Yes, Belgium is absolutely worth visiting! There is so much history, stunning architecture, and arts. Also Belgian food is worth a trip in itself.

What are the best places to see in Belgium?

The main highlights of Belgium are its cities. Don’t miss Brussels, the canals of Bruges, Antwerp city center, and charming Ghent. If you are interested in war history, Belgium has some interesting war sites, especially around Ypres and Bastogne.

Does it rain a lot in Belgium?

Belgium has a reputation for being a rainy country. However, in recent years, we often have very long periods with no rain at all. While there is always a chance that it will rain in Belgium, you can also have the most beautiful sunny weather during the entire trip. In principle, the driest months in Belgium are between April and September.

READ ALSO: Fun & Interesting Facts About Belgium


More tips for visiting Benelux:

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Belgium itinerary
Photo by Rudy Balasko/
Plan a perfect trip to Belgium with this itinerary for 3 or 4 days
Photo by Catarina Belova/
Suggested itinerary for Belgium in three or four days

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Joan Williams

Saturday 27th of April 2024

I saved your article for years (due to Covid). We were finally in Belgium this past week. I found your suggestions extremely helpful. We had dinner at Spago and it was very good. We toured Brussels and went to Bruges and Ghent in one day. We skipped Antwerp and went to Leuven instead. A local we met on the train suggested it. The people are very friendly and helpful. Thanks for a very helpful article.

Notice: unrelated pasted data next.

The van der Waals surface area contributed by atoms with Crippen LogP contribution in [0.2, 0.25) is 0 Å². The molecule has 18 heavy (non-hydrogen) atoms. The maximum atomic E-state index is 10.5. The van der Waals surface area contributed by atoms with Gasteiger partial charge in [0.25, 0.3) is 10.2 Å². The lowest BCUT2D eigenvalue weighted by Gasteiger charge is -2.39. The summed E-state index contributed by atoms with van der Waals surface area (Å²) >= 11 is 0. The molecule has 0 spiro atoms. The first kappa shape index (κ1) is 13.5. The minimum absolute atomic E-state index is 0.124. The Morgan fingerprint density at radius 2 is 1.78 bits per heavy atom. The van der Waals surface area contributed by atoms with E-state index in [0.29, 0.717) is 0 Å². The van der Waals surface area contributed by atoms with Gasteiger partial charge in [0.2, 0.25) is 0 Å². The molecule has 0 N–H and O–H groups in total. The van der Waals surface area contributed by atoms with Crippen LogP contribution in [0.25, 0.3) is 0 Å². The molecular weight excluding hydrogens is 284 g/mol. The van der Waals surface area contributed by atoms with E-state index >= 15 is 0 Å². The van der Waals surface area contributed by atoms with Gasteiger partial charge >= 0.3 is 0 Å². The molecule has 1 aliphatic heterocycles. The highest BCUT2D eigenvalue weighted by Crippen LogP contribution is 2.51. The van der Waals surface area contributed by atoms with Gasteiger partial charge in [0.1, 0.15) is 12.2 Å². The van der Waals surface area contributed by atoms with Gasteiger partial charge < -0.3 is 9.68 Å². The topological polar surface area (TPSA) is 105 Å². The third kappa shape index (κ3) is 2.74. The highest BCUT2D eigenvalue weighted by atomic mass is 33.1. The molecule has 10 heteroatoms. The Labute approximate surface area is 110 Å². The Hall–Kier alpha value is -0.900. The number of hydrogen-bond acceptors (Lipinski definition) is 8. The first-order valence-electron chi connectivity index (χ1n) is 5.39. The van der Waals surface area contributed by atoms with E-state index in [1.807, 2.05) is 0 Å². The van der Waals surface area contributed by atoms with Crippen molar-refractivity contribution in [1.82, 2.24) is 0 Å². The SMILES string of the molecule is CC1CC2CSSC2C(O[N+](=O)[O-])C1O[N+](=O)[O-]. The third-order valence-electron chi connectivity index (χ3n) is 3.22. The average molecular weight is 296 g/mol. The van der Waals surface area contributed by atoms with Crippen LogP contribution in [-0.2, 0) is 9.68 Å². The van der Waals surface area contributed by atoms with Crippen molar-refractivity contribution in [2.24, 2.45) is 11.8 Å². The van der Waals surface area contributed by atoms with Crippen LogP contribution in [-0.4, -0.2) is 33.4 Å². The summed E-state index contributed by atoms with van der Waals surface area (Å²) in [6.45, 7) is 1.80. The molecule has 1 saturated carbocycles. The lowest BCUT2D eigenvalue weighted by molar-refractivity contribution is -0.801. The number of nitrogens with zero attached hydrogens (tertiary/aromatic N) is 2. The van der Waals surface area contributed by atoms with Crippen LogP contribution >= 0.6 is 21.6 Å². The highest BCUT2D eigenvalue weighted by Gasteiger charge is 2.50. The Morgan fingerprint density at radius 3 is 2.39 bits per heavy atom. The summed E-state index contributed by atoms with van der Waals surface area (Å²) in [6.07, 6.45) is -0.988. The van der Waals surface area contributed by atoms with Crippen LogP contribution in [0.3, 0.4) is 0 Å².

Monday 29th of April 2024

Glad to hear that you enjoyed the trip, Joan, but it's a pity you missed Antwerp. Next time ;).

Priyank Malhotra

Friday 25th of August 2023

Hi, we are planning to come in end of February next year to Belgium for 3 days, can you advise if it rains a lot in February so that we can pack our clothes accordingly, we will be traveling with our 2 years old kid. And is it advisable to travel in February. Loved your blog but didn't see lot of festival and activities in February. Also in the cities, from one place to another do you advise to walk or use public transport. Planning to stay in Brussels and doing day trips to Antwerp, Bruges, Ghent, hoping that won't be too tiring with the kid. Thank you!


Friday 25th of August 2023